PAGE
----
More sex, please
Acertain amount of loneliness is beginning to creep into my life — very dif- ferent from being alone, which I like and it has prompted me to put an adver- tisement into the personal columns of this journal, stating quite simply, 'Alcoholic, diabetic amputee seeks sympathy fuck.' I'm not sure that our editor would wear this final 'cry for help' and I suppose that any- one who might answer it would be as daft as a brush.
I have been pushed out this week a cou- ple of times and have to run the gauntlet of banter from the barrow boys in the market, usually about the prettiness of my nurses who do the pushing. Little do they know what bossy boots these pretty girls mostly are. They usually dump me in the Groucho Club and it is there, while sipping Absolut vodka, that I torture myself talking to and looking at two beautiful women, one of them a customer and the other a manager, and pointlessly wonder what might have been. A fruitless pastime.
It amazes me that Charlie Chaplin was able to bed such beauties in his seventies, especially considering that he wasn't very funny. Perhaps I am now considered to be harmless but it was quite a lot of fun, some time ago, to be dangerous.
And talking of sipping Absolut, the English agents for the stuff invited me to be one of the judges in a cocktail-making competition, the contestants being 22 cock- tail barmen from all over London. I was well aware that it could have been both foolish and dangerous for me to accept the invitation and that my pancreas might scream at the touch of just one of them. So I determined to take the smallest of sips enough just to taste the mixtures — and that way thought I might get away with it. But, however small the sips, just imagine drinking 22 cocktails, some of them quite foul, on the trot. Also, thanks to being stuck in my wheelchair and considering the length of the queue at the barbecue, I went all day without a bite, which was stupid for a diabetic.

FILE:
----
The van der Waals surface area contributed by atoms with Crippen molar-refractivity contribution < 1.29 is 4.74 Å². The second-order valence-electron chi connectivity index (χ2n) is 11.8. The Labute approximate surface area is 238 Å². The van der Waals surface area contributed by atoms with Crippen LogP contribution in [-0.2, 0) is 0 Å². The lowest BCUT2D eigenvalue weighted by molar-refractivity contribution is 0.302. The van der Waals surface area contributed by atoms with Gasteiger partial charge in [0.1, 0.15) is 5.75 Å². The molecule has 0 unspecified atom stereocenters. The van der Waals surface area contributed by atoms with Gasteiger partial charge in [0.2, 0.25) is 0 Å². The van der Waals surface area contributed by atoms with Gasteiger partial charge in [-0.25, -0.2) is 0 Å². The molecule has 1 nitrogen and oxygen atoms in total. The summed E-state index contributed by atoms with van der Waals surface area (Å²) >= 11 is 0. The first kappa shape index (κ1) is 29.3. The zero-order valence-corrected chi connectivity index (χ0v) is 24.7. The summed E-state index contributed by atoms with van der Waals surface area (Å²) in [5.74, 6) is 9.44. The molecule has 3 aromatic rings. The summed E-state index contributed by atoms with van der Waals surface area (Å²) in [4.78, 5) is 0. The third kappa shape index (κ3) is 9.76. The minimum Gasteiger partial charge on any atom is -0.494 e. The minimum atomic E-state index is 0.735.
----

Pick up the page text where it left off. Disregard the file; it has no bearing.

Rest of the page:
With no more than three exceptions that I can think of, the cocktail is a fairly dis- gusting invention. Anyway the next day I was sick as a dog. Surprise, surprise. Per- haps it served me right for attempting to go slightly bent and award too high marks to the Groucho Club barman simply because he's a kind, helpful young man who lifts me up the two steps into the bar. Then, two days later, Smirnoff sent me the gift of a bottle of their new black label vodka' because a picture of me appeared in the Evening Standard with a bottle of their stuff in the foreground. I haven't tried it yet and I may at last have lost my nerve since those 22 successive cocktails.
It occurs to me, while I am polishing off the last of their red label vodka, that I should make more use of my friend, Irma Kurtz, who comes to see me every so often. She is, after all, an agony aunt and, although I am not in agony but just discom- fort, I should make more use of her advice. Francis Bacon once put it in a nutshell when he advised me, 'Just regard everything as being totally unimportant.' That was bull- shit though and there were many things that he regarded as having great importance and significance and not only his work. Perhaps Irma and I should swap problems although I don't think she has many, but how does anyone ever know about anyone else? Per- haps I should set up as an agony uncle except for the fact that the people who edit and run magazines, particularly women's ones, have the idea that men don't have any problems. They should be in my boot.
And now, to get my daily dose of injus- tice, I shall get the sainted Vera to push me to the Groucho Club so that I can look yet again at those young women who have the bad judgment to consort with advertising agency creeps. Bitter? No more than angostura.